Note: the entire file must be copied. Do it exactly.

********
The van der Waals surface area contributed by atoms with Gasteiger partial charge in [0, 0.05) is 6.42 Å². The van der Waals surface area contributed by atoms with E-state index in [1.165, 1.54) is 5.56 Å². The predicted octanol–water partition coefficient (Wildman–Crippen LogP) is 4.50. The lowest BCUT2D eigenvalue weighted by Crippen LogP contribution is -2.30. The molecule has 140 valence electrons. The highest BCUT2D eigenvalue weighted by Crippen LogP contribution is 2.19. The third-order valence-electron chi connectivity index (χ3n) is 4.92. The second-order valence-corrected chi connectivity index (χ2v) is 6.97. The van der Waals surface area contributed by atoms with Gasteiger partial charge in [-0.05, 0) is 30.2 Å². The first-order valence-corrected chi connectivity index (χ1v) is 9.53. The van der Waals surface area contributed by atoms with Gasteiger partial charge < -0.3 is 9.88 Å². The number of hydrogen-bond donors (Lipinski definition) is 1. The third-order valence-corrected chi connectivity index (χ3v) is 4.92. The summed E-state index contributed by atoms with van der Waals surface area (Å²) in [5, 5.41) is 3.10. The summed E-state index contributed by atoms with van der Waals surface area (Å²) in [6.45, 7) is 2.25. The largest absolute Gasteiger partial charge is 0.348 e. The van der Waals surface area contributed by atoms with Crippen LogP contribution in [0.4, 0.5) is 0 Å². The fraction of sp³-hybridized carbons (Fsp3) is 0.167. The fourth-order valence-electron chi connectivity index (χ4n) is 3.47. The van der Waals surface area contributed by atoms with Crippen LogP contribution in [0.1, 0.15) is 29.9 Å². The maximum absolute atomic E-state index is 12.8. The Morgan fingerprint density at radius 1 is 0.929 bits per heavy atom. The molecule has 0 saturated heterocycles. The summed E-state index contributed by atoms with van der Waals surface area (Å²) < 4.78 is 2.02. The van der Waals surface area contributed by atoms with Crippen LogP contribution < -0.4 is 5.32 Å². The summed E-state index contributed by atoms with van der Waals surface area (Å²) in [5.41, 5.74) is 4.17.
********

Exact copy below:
The van der Waals surface area contributed by atoms with Gasteiger partial charge in [0, 0.05) is 6.42 Å². The van der Waals surface area contributed by atoms with E-state index in [1.165, 1.54) is 5.56 Å². The predicted octanol–water partition coefficient (Wildman–Crippen LogP) is 4.50. The lowest BCUT2D eigenvalue weighted by Crippen LogP contribution is -2.30. The molecule has 140 valence electrons. The highest BCUT2D eigenvalue weighted by Crippen LogP contribution is 2.19. The third-order valence-electron chi connectivity index (χ3n) is 4.92. The second-order valence-corrected chi connectivity index (χ2v) is 6.97. The van der Waals surface area contributed by atoms with Gasteiger partial charge in [-0.05, 0) is 30.2 Å². The first-order valence-corrected chi connectivity index (χ1v) is 9.53. The van der Waals surface area contributed by atoms with Gasteiger partial charge < -0.3 is 9.88 Å². The number of hydrogen-bond donors (Lipinski definition) is 1. The third-order valence-corrected chi connectivity index (χ3v) is 4.92. The summed E-state index contributed by atoms with van der Waals surface area (Å²) in [5, 5.41) is 3.10. The summed E-state index contributed by atoms with van der Waals surface area (Å²) in [6.45, 7) is 2.25. The largest absolute Gasteiger partial charge is 0.348 e. The van der Waals surface area contributed by atoms with Crippen LogP contribution in [0.4, 0.5) is 0 Å². The fraction of sp³-hybridized carbons (Fsp3) is 0.167. The fourth-order valence-electron chi connectivity index (χ4n) is 3.47. The van der Waals surface area contributed by atoms with Crippen LogP contribution in [0.1, 0.15) is 29.9 Å². The maximum absolute atomic E-state index is 12.8. The Morgan fingerprint density at radius 1 is 0.929 bits per heavy atom. The molecule has 0 saturated heterocycles. The summed E-state index contributed by atoms with van der Waals surface area (Å²) < 4.78 is 2.02. The van der Waals surface area contributed by atoms with Crippen LogP contribution < -0.4 is 5.32 Å². The summed E-state index contributed by atoms with van der Waals surface area (Å²) in [5.41, 5.74) is 4.17.